LETTER TO THE EDITOR: MacArthur, McChrystal firings dissimilar

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I’m sorry to say that initial enthusiasm turned to disappointment as I read the Thursday Commentary column by John C. Waugh, “McClellan and McChrystal.” I had been waiting for someone to use the Abraham Lincoln comparison with regard to Gen. Stanley A. McChrystal’s firing, but I don’t agree with the one Mr. Waugh used.

As a self-proclaimed Civil War buff, I believe it is fallacious to compare the incidents involving Gen. McChrystal and Gen. Douglas MacArthur. MacArthur argued against President Truman’s policy, not his person. Gen. McChrystal personally and publicly insulted the president and his administration. This was, of course, foolish and a proper basis for being relieved - but it did not “undermine civilian control of the military.” At no time did Gen. McChrystal advocate disobeying the orders of the president.

Closer analogies between Lincoln and President Obama are the following two incidents (using David Donald’s “Lincoln” as a reference): On the night of Nov. 13, 1861, Lincoln waited at McClellan’s home for an hour for his return. When he did come home, McClellan ignored the president and went upstairs. After another hour, the president was told that McClellan had gone to bed. Lincoln expressed the view that “it was better at this time not to be making points of etiquette and personal dignity” and said that he was willing to hold McClellan’s horse if he would win a victory.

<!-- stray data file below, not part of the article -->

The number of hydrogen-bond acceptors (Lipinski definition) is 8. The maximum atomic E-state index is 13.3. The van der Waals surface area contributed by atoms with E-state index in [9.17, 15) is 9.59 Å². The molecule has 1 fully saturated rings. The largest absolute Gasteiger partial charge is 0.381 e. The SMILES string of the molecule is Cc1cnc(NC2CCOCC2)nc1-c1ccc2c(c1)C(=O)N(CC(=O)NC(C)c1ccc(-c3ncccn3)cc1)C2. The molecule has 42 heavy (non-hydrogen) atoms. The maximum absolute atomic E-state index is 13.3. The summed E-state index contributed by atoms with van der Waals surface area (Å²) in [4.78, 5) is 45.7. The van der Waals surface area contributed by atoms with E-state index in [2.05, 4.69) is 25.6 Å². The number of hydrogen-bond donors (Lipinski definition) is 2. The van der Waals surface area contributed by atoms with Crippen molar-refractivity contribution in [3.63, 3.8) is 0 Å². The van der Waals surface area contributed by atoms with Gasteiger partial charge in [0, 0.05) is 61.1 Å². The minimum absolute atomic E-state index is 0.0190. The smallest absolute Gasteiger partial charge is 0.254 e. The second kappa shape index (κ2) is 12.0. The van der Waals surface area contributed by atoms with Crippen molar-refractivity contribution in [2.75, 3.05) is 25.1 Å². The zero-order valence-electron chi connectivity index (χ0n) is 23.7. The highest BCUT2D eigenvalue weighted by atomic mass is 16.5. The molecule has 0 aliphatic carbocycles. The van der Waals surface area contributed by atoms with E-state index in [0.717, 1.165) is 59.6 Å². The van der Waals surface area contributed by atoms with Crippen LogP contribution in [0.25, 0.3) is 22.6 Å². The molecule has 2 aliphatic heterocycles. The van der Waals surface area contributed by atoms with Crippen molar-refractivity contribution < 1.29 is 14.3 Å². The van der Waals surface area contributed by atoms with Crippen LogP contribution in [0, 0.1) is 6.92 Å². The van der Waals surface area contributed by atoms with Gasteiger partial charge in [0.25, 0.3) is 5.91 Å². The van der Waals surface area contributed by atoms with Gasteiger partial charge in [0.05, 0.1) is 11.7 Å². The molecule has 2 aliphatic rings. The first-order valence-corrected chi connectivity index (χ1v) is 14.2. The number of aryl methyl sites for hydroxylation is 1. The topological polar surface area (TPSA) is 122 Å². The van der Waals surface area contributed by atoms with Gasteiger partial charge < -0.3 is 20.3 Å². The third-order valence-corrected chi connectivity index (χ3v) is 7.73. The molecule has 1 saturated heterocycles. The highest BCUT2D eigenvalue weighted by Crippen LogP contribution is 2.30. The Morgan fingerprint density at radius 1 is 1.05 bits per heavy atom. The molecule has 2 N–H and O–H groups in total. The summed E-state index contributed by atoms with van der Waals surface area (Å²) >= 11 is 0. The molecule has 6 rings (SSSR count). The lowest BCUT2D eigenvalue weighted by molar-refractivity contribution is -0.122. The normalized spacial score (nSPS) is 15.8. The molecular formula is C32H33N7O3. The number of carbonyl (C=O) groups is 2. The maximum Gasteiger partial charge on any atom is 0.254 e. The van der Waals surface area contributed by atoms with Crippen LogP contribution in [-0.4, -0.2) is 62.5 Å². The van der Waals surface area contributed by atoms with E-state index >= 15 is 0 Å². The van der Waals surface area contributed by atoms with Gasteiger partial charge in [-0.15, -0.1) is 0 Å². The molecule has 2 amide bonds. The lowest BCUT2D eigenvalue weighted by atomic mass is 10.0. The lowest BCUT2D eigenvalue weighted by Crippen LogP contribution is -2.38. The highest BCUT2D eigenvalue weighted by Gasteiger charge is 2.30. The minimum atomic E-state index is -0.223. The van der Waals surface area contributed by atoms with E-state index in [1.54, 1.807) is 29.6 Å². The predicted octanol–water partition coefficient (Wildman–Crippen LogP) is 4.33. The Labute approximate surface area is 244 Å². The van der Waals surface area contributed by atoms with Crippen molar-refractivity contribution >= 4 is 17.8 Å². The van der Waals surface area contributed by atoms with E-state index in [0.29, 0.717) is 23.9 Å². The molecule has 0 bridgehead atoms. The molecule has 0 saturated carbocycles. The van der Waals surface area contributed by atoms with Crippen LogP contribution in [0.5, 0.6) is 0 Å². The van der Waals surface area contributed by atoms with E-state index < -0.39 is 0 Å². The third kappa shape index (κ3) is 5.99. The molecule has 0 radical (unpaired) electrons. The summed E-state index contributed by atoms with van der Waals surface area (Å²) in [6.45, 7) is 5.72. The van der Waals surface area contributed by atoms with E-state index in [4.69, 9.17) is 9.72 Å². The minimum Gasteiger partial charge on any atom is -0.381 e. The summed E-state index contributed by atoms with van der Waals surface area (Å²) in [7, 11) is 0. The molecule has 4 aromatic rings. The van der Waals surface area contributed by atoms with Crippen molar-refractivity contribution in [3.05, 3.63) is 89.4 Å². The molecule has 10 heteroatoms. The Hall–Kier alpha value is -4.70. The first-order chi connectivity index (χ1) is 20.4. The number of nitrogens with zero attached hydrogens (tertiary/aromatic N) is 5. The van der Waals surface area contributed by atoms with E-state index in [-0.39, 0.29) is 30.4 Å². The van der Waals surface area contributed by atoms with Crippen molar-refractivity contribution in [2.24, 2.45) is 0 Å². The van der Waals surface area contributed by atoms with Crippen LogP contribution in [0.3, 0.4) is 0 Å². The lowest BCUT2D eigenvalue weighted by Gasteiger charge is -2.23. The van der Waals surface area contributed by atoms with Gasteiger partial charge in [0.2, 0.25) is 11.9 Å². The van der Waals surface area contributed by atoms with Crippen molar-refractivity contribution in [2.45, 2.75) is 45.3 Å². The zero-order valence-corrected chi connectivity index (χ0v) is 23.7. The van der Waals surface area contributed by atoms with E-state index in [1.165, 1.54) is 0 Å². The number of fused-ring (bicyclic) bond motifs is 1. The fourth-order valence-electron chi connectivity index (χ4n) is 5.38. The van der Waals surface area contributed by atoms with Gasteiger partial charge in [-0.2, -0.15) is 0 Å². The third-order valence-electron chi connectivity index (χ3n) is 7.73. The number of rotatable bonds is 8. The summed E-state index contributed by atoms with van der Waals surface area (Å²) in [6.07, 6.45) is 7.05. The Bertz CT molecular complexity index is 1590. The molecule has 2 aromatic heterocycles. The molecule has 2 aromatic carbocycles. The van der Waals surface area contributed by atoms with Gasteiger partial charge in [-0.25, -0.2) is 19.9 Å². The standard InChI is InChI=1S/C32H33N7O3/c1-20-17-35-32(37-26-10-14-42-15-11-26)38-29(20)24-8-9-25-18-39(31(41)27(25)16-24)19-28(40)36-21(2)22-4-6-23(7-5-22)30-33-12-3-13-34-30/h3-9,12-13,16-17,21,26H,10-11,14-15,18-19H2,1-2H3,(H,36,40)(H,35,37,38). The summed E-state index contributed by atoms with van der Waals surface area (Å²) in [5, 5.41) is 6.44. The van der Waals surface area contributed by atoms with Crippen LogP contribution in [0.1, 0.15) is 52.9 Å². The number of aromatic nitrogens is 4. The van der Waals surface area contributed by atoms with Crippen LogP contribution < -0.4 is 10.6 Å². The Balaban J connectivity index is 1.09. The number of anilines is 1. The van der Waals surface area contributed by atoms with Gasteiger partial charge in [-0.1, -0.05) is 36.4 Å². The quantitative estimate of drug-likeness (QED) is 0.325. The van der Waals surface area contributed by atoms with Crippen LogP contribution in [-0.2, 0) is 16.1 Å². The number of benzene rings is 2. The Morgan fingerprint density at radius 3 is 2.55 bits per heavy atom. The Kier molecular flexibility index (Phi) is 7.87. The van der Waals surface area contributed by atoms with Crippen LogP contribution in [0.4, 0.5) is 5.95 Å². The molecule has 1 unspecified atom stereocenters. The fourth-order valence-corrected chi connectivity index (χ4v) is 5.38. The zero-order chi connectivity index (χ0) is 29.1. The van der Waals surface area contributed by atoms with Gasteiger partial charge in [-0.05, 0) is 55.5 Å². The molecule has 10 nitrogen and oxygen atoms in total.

In appointing “Fighting Joe” Hooker to command the Army of the Potomac, Lincoln told him, “[T]here are some things in regard to which I am not quite satisfied with you,” and mentioned his “recently saying that both the Army and the Government needed a Dictator. … Of course, it was not for this, but in spite of it, that I have given you command. Only those generals who gain success can set up dictators. What I now ask of you is military success and I will risk the dictatorship.”

This singleness of purpose made Lincoln a great president. He put success in battle above personal feelings.

If Gen. David H. Petraeus were to become incapacitated, would Mr. Obama reinstate Gen. McChrystal as commander in Afghanistan? I hope that he would, like Lincoln, put the interest of the war above personal feelings.

EDWARD DOWNING

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